He rolls up outside my house in Tremont riding a 1970s-style scuffed-up bicycle. He’s a tad winded. The 50-year-old guy just pedaled here from Toledo.
He calls himself America’s Cheapest Man. He passed on a rental car or a bus, as well as a hotel room. He asked to stay on my couch for a couple days, finding me on a couch-surfing Web site for travelers who prefer to stay with locals.
He wrote The Ultimate Cheapskate’s Road Map to True Riches, published by Random House, and he’s out promoting it. He’s calling it his “Local Cheapskate Makes Good Tour,” as he grew up in Northwest Ohio and his wife was born in Lakewood.
Despite what you might expect, the book is not about how to save pennies that add up to dollars that add up to an early retirement. He’s not peddling a get-rich-quick scheme. The “Riches” in his title doesn’t really refer to money: “Maybe you don’t need to be rich to be happy. Maybe you’ll be happier if you’re not rich.”
Yeager contends most people would be happier if they had less, not more, money. If you’re constantly striving for more money, you’ll never be satisfied, he says. Instead, figure out how much you need to be happy. Put away any money you earn beyond that, and that cash can eventually let you work less and enjoy your time instead.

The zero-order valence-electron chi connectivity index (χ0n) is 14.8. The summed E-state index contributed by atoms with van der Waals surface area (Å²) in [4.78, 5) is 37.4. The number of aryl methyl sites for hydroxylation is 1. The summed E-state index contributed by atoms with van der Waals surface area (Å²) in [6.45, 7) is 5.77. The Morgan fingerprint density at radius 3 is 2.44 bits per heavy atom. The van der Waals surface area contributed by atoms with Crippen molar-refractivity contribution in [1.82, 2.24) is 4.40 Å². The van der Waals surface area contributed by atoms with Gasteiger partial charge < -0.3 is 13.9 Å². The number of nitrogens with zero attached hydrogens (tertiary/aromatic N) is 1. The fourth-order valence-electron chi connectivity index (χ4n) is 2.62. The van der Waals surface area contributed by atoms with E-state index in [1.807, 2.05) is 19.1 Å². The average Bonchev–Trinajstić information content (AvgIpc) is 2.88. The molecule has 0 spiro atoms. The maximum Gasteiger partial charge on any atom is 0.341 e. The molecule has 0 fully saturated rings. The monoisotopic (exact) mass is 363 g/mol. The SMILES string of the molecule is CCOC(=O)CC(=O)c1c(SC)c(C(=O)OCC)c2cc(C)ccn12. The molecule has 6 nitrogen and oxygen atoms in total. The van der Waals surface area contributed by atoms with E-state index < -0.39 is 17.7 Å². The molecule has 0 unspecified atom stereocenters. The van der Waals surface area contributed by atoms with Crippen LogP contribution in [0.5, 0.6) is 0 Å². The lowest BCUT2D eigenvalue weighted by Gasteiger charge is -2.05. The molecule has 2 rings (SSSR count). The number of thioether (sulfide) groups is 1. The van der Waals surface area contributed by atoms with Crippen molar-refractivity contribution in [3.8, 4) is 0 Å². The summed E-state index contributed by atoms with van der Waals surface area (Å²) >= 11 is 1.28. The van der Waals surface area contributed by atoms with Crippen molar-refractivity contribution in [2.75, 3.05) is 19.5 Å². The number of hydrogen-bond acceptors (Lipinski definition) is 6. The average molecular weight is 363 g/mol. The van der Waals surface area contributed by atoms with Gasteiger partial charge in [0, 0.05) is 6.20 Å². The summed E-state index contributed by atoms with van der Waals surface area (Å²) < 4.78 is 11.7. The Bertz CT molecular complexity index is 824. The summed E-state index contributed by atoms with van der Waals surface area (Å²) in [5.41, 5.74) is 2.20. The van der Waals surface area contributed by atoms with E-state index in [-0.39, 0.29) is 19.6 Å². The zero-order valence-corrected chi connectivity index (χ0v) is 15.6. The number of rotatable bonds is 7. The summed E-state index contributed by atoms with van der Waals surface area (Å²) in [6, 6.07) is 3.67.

That’s not to say Yeager isn’t actually a cheapskate.
His wine rack, for instance, is rectangular, not square.
“I have a couple of premium-label wine labels that I’ve saved over the years,” he says. “I fill those with box wine and serve it to my guests. They never know the difference.”
Yeager loves Cleveland. He calls it “the Tigris and Euphrates of cheapskates.” Maybe that’s because he didn’t need to spend a penny during his visit. I cooked dinner. We saw a free concert at the Rock Hall. We visited the Free Stamp. We then took a trip to the Money Museum at the Federal Reserve Bank, which was, of course, free.
“The Money Museum,” he says, his mouth hanging open just a little. “This is sort of a high point for me. I’m telling you. There’s a little flutter in my heart. I hope you have a defibrillator for me.”
1. Determine what success will be. Pick a number, and never let your budget grow beyond that when you get a raise.
2. Fix things yourself. Why pay someone when you can learn how to do it yourself, save money, gain knowledge and get exercise?
3. Go on a fiscal fast. Don’t spend any money for a week. You will learn where you currently waste cash and rediscover hobbies in lieu of costly entertainment.
4. Finish in your starter home. Instead of upgrading houses, pay off what you have, grow roots in your neighborhood and enjoy living there.
Jeff Yeager’s The Ultimate Cheapskate’s Road Map to True Riches is available in most stores. ultimatecheapskate.comIn the spirit of saving money, our photo intern took this picture of Jeff Yeager.